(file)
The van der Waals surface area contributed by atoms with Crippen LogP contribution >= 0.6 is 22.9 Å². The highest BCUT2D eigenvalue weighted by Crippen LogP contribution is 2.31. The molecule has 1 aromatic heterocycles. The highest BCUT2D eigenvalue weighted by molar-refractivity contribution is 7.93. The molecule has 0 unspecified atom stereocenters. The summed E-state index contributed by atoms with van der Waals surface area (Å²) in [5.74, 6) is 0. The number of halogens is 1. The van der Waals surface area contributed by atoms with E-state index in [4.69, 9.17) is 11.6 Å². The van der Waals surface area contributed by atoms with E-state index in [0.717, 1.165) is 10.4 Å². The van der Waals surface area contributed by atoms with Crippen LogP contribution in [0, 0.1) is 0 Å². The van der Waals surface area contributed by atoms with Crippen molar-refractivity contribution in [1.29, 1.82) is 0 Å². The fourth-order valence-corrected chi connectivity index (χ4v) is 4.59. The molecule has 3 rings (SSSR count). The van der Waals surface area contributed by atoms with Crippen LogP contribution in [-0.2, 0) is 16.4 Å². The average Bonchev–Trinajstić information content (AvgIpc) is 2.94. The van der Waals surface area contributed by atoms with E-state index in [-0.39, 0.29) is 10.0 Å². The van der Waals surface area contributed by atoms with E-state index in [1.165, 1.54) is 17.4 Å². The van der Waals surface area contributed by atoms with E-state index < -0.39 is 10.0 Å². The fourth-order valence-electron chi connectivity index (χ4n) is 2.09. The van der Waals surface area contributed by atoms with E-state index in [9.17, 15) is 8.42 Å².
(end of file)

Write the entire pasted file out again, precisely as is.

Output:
The van der Waals surface area contributed by atoms with Crippen LogP contribution >= 0.6 is 22.9 Å². The highest BCUT2D eigenvalue weighted by Crippen LogP contribution is 2.31. The molecule has 1 aromatic heterocycles. The highest BCUT2D eigenvalue weighted by molar-refractivity contribution is 7.93. The molecule has 0 unspecified atom stereocenters. The summed E-state index contributed by atoms with van der Waals surface area (Å²) in [5.74, 6) is 0. The number of halogens is 1. The van der Waals surface area contributed by atoms with E-state index in [4.69, 9.17) is 11.6 Å². The van der Waals surface area contributed by atoms with E-state index in [0.717, 1.165) is 10.4 Å². The van der Waals surface area contributed by atoms with Crippen LogP contribution in [0, 0.1) is 0 Å². The van der Waals surface area contributed by atoms with Crippen molar-refractivity contribution in [1.29, 1.82) is 0 Å². The fourth-order valence-corrected chi connectivity index (χ4v) is 4.59. The molecule has 3 rings (SSSR count). The van der Waals surface area contributed by atoms with Crippen LogP contribution in [-0.2, 0) is 16.4 Å². The average Bonchev–Trinajstić information content (AvgIpc) is 2.94. The van der Waals surface area contributed by atoms with E-state index in [-0.39, 0.29) is 10.0 Å². The van der Waals surface area contributed by atoms with E-state index in [1.165, 1.54) is 17.4 Å². The van der Waals surface area contributed by atoms with E-state index < -0.39 is 10.0 Å². The fourth-order valence-electron chi connectivity index (χ4n) is 2.09. The van der Waals surface area contributed by atoms with E-state index in [9.17, 15) is 8.42 Å².